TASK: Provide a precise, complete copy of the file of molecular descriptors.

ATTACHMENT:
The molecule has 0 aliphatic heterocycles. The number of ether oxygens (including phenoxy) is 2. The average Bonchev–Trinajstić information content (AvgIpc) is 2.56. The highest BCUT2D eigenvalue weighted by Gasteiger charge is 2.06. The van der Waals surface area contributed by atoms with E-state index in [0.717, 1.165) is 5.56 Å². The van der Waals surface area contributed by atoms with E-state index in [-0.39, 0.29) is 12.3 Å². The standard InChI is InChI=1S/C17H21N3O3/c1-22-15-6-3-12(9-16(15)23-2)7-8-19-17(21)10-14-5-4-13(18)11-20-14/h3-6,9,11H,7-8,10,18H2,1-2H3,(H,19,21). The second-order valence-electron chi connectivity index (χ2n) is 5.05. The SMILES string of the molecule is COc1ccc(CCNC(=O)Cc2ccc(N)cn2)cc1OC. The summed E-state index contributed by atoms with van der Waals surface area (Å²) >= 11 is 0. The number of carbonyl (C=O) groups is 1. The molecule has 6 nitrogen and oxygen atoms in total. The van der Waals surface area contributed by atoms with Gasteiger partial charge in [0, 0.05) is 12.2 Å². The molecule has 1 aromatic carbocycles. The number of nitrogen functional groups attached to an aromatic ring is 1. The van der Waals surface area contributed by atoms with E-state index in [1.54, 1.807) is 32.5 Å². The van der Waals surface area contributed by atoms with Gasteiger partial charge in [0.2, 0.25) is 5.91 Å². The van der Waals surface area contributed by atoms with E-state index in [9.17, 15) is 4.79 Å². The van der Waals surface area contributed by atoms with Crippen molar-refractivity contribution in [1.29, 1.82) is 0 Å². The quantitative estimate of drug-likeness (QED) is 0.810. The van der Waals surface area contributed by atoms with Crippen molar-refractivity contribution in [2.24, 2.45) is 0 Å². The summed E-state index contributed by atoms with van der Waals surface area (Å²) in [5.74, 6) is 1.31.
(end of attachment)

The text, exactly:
The molecule has 0 aliphatic heterocycles. The number of ether oxygens (including phenoxy) is 2. The average Bonchev–Trinajstić information content (AvgIpc) is 2.56. The highest BCUT2D eigenvalue weighted by Gasteiger charge is 2.06. The van der Waals surface area contributed by atoms with E-state index in [0.717, 1.165) is 5.56 Å². The van der Waals surface area contributed by atoms with E-state index in [-0.39, 0.29) is 12.3 Å². The standard InChI is InChI=1S/C17H21N3O3/c1-22-15-6-3-12(9-16(15)23-2)7-8-19-17(21)10-14-5-4-13(18)11-20-14/h3-6,9,11H,7-8,10,18H2,1-2H3,(H,19,21). The second-order valence-electron chi connectivity index (χ2n) is 5.05. The SMILES string of the molecule is COc1ccc(CCNC(=O)Cc2ccc(N)cn2)cc1OC. The summed E-state index contributed by atoms with van der Waals surface area (Å²) >= 11 is 0. The number of carbonyl (C=O) groups is 1. The molecule has 6 nitrogen and oxygen atoms in total. The van der Waals surface area contributed by atoms with Gasteiger partial charge in [0, 0.05) is 12.2 Å². The molecule has 1 aromatic carbocycles. The number of nitrogen functional groups attached to an aromatic ring is 1. The van der Waals surface area contributed by atoms with E-state index in [1.54, 1.807) is 32.5 Å². The van der Waals surface area contributed by atoms with Gasteiger partial charge in [0.2, 0.25) is 5.91 Å². The van der Waals surface area contributed by atoms with E-state index in [9.17, 15) is 4.79 Å². The van der Waals surface area contributed by atoms with Crippen molar-refractivity contribution in [1.29, 1.82) is 0 Å². The quantitative estimate of drug-likeness (QED) is 0.810. The van der Waals surface area contributed by atoms with Crippen molar-refractivity contribution in [2.24, 2.45) is 0 Å². The summed E-state index contributed by atoms with van der Waals surface area (Å²) in [5.74, 6) is 1.31.